(||Ca*pric"cio) n. [It. See Caprice.]
1. (Mus.) A piece in a free form, with frequent digressions from the theme; a fantasia; often called
2. A caprice; a freak; a fancy. Shak.
(||Ca*pric*cio"so) a. [It.] (Mus) In a free, fantastic style.
(Ca*price") n. [F. caprice, It. capriccio, caprice (perh. orig. a fantastical goat leap), fr. L.
caper, capra, goat. Cf Capriole, Cab, Caper, v. i.]
1. An abrupt change in feeling, opinion, or action, proceeding from some whim or fancy; a freak; a notion.
"Caprices of appetite." W. Irving.
2. (Mus.) See Capriccio.
Syn. Freak; whim; crotchet; fancy; vagary; humor; whimsey; fickleness.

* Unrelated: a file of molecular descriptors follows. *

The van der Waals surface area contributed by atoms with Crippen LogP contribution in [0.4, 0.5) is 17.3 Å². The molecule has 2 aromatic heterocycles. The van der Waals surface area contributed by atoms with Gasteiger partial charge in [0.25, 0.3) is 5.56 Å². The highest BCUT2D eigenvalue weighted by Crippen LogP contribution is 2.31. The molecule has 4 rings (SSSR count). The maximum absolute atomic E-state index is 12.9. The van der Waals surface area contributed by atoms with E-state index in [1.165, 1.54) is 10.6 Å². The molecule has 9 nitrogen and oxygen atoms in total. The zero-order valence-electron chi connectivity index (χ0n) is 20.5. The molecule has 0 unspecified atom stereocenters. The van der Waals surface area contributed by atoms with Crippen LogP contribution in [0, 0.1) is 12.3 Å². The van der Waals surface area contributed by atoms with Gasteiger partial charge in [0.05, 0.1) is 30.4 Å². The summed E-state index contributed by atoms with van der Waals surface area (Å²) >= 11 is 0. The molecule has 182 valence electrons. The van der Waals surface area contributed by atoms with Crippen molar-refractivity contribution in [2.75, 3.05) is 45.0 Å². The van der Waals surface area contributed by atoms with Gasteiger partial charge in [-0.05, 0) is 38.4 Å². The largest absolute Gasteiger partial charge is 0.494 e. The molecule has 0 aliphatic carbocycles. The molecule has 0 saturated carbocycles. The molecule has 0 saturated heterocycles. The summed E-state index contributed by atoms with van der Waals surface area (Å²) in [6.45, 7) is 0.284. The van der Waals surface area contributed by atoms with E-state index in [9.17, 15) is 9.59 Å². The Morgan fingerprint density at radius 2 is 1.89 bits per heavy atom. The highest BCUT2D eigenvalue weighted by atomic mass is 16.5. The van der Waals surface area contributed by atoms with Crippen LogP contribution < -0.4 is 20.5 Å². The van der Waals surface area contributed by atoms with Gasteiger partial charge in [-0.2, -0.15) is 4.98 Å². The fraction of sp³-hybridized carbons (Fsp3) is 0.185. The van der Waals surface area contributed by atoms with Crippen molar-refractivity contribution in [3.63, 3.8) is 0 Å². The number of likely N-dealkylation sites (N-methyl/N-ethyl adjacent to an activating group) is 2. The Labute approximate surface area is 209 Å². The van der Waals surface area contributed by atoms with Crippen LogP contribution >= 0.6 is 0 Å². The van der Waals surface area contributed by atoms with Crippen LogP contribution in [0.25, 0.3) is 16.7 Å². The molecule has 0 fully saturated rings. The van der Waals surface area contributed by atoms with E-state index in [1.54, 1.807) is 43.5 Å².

(Ca*pri"cious) a. [Cf. F. capricieux, It. capriccioso.] Governed or characterized by caprice; apt
to change suddenly; freakish; whimsical; changeable. "Capricious poet." Shak. "Capricious humor." Hugh
A capricious partiality to the Romish practices.
Syn. Freakish; whimsical; fanciful; fickle; crotchety; fitful; wayward; changeable; unsteady; uncertain; inconstant; arbitrary.
Ca*pri"cious*ly, adv. Ca*pri"cious*ness, n.
(Cap"ri*corn) n. [L. capricornus; caper goat + cornu horn: cf. F. capricorne.]
1. (Astron.) The tenth sign of zodiac, into which the sun enters at the winter solstice, about December
21. See Tropic.
The sun was entered into Capricorn.
2. (Astron.) A southern constellation, represented on ancient monuments by the figure of a goat, or a
figure with its fore part like a fish.